Hip pain progression in younger adults

Hip pain progression in younger adults

Hip pain progression in younger adults

Hip pain progression in younger adults

Zuzana Perraton is one of 2021’s PRF Seeding Grant recipients, for a five-year follow-up study of younger people with or at risk of developing hip osteoarthritis. A conversation about the project. 

Most of us think of older people, in their 50s or above, when we think of hip pain and osteoarthritis (OA).

But young, active people also have hip problems, says Zuzana Perraton, a PhD student at La Trobe University’s Sport and Exercise Medicine Research Centre who received a Physiotherapy Research Foundation Seeding Grant in late 2021 to look at changes in the hip joint in this population.

Zuzana’s study is a follow-on from the National Health and Medical Research Council-funded Femoroacetabular impingement and hip OsteoaRthritis Cohort (FORCe) study, which followed almost 200 men and women aged between 18 and 50 for two years who were actively playing AFL or soccer and who had hip pain for at least six months prior to joining the study.

FORCe looked not only at the changes in the hip joint over two years, but also at possible predictors for the development of hip OA, such as hip joint force, hip muscle strength and hip joint range, as well as at the impact on quality-of-life measures.

Zuzana is quite excited to be working on the new study, having worked as a research assistant on the FORCe study before embarking on her PhD, which is focused more on using MRI to look at muscle quality.

While she is doing the PhD full-time, she also works at a sports medicine clinic on weekends and is the head physiotherapist for the AFLW’s Vic Metro Girls Squad.

An APA Sports and Exercise Physiotherapist and an APA Musculoskeletal Physiotherapist, with more than 18 years’ experience as a physiotherapist, she has worked with the Australian Paralympic ski team, the Commonwealth Games and the North Melbourne Football Club.

She has also been working in research on and off since completing her master’s degree at the University of South Australia in 2006.

‘After 10 years of doing research here and there, working with various universities, both in Australia and offshore through the internet, I decided to do a PhD and take that next step into research, because without the PhD you come to a standstill in terms of what level you can get yourself involved in.

'I just wanted to get more into the research,’ Zuzana says.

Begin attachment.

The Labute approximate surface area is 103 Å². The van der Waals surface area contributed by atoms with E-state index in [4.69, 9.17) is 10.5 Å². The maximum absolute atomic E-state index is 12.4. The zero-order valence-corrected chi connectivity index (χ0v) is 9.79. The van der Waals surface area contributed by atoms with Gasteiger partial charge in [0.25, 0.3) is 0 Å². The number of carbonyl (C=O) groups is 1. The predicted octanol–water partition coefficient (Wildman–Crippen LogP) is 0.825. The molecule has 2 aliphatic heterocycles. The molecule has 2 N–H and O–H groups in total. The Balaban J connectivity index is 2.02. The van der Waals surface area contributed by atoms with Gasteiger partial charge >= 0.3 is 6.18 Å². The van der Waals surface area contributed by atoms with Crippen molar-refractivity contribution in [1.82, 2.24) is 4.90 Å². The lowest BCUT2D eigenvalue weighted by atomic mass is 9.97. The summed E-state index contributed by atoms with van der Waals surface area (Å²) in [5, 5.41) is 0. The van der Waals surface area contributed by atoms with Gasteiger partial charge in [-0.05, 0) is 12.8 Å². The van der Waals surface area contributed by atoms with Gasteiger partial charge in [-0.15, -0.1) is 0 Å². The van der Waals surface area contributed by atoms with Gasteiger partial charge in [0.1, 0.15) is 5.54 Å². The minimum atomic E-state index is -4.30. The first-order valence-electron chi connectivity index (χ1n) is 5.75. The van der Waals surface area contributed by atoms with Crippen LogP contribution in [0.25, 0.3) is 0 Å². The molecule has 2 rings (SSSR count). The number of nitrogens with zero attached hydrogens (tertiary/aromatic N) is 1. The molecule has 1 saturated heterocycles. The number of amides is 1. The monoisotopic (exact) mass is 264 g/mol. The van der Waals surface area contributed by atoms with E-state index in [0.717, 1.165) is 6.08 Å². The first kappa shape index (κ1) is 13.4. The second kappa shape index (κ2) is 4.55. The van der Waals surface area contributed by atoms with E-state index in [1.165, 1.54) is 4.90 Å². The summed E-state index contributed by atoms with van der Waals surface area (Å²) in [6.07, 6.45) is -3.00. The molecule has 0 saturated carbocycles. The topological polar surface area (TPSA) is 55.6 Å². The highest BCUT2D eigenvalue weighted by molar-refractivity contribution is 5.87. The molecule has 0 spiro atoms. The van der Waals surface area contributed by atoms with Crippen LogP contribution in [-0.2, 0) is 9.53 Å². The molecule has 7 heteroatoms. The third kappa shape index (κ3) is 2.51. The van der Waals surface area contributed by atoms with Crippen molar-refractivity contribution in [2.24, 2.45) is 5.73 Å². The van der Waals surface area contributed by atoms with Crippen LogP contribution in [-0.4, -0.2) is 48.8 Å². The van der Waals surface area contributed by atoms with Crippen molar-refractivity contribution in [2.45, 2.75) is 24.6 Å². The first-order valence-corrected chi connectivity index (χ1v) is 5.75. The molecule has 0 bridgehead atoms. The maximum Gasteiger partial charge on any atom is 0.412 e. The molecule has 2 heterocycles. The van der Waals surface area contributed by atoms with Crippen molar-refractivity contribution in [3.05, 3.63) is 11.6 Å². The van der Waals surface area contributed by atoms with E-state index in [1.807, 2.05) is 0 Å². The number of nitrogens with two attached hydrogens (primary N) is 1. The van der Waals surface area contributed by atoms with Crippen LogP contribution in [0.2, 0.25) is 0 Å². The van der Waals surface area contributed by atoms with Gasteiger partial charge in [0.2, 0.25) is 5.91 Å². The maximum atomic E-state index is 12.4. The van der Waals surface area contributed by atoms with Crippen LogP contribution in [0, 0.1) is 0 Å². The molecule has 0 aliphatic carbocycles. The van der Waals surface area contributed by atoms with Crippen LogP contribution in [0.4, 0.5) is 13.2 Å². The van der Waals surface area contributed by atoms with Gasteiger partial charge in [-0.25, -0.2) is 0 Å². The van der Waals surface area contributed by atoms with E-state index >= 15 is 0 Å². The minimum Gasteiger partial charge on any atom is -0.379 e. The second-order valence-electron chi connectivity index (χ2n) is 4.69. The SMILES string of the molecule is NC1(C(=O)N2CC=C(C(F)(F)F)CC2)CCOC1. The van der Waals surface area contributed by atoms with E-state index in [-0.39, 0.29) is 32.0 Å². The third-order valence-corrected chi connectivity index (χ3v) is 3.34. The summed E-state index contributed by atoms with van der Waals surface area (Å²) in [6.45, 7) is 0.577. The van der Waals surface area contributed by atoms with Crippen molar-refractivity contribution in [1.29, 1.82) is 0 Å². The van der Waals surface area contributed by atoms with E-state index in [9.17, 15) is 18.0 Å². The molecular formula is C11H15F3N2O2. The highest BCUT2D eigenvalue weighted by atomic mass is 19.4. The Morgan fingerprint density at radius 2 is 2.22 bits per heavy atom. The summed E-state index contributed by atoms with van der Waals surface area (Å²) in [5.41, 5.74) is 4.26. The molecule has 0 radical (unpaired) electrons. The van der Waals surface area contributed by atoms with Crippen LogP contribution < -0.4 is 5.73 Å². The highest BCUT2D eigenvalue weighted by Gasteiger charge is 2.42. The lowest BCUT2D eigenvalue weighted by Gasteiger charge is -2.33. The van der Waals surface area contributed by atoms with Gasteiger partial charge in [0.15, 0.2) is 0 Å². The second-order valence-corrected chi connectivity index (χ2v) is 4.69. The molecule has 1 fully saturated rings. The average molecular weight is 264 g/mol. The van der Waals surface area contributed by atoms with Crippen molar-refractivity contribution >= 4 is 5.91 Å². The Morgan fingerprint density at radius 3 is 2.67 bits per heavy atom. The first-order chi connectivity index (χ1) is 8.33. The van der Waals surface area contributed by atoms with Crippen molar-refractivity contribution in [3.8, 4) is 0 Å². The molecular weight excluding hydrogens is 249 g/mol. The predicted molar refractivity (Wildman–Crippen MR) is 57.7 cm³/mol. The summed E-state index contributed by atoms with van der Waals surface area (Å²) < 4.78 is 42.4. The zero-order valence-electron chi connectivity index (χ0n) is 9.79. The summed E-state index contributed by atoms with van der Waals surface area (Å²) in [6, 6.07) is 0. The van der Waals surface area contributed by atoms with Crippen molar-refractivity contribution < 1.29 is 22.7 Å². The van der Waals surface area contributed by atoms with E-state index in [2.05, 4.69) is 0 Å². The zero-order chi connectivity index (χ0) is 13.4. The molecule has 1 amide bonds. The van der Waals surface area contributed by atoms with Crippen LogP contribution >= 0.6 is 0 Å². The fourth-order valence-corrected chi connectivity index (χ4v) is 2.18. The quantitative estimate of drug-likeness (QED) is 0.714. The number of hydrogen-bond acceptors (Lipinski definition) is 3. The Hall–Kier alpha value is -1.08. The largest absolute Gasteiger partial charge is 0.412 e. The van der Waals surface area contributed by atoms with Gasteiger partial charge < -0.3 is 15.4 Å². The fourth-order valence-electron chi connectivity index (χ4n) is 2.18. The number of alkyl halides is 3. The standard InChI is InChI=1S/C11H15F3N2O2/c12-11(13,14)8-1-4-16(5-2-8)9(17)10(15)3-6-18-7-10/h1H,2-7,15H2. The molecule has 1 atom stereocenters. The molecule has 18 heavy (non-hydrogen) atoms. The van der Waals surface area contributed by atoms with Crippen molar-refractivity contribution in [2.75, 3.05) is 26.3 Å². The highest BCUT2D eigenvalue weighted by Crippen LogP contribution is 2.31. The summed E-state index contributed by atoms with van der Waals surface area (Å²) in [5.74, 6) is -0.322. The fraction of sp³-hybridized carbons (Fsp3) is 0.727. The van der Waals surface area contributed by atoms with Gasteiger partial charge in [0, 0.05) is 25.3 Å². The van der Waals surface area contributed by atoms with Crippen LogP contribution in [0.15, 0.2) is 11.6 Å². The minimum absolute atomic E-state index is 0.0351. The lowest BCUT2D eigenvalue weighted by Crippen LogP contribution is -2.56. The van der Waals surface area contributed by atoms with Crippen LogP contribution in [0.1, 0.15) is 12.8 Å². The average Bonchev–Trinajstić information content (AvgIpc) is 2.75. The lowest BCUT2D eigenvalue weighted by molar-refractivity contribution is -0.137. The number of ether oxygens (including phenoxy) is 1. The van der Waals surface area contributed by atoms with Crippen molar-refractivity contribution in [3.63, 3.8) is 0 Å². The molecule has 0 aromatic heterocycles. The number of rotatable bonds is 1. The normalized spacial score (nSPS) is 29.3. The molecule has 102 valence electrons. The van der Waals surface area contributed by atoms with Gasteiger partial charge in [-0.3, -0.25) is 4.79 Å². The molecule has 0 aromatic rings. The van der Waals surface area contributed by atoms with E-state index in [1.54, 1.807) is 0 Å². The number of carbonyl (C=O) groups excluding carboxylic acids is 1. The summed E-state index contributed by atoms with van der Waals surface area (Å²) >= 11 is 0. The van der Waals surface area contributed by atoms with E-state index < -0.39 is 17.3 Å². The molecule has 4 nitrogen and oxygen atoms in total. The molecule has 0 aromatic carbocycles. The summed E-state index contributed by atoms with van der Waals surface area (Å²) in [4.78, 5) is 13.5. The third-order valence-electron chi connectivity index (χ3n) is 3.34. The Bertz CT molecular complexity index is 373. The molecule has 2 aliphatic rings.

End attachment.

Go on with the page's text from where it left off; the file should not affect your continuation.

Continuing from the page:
Zuzana says hip pain in younger adults is not uncommon and is associated with a significant impairment to quality of life, leading to depression, sleep disturbance and increased use of opioid painkillers.

Zuzana Perraton is studying hip osteoarthritis changes in younger people with the help of a PRF Seeding Grant. 

The new study will look at the changes in the hip at the five-year mark as well as hip-related quality-of-life measures and will determine whether modifiable factors are associated with hip OA progression in younger adults, enabling the development of effective intervention and prevention strategies.

‘We know that this sort of hip-related pain can be an ongoing burden, not just during sport.

'Afterwards it can lead to surgeries and often the interventions at a later date aren’t reversible.

'If we can identify modifiable factors, things like strength and range of motion, that do have an impact on these changes, then it will really change the way we manage these presentations and possibly we’ll be able to help modify or even prevent the disease.

'It’s really quite significant in what you can get out of it,’ she says.

The participants in the study will all undergo a follow-up assessment at the five-year mark (according to when they had their initial baseline assessment during the FORCe study), including radiographic assessment of hip OA and questionnaires to measure hip-related quality-of-life burden, psychological factors, physical activity levels, interventions received and sporting and occupational demands.

Zuzana says she hopes to identify some factors that have a measurable impact on the changes seen in the hip over the five years from baseline and on quality of life.

‘At the moment we don’t really know what the management should be if we don’t know what the progression is to that end point.

'So we will be looking to see if we can catch the osteoarthritic changes early and [work out] how we can influence those changes.

'The ultimate goal is to understand the progression of it,’ she says.

‘If we can find those modifiable factors, then we’ll be able to really understand where we should be headed with management.

'It will give us that opportunity to intervene when we can intervene and change the progression of their signs and symptoms.’

The data from this study, in addition to the FORCe data, will be included in the Worldwide Collaborative initiative on OsteoArthritis and morphologiCal data of the Hip (World COACH) consortium—an international meta-analysis investigating the relationship between hipbone shape and OA development.

Zuzana says the PRF funding, which has been supported by PRF corporate partner Pain Away Australia, will support the X-ray imaging component of the study.

The project will take a couple of years to complete.


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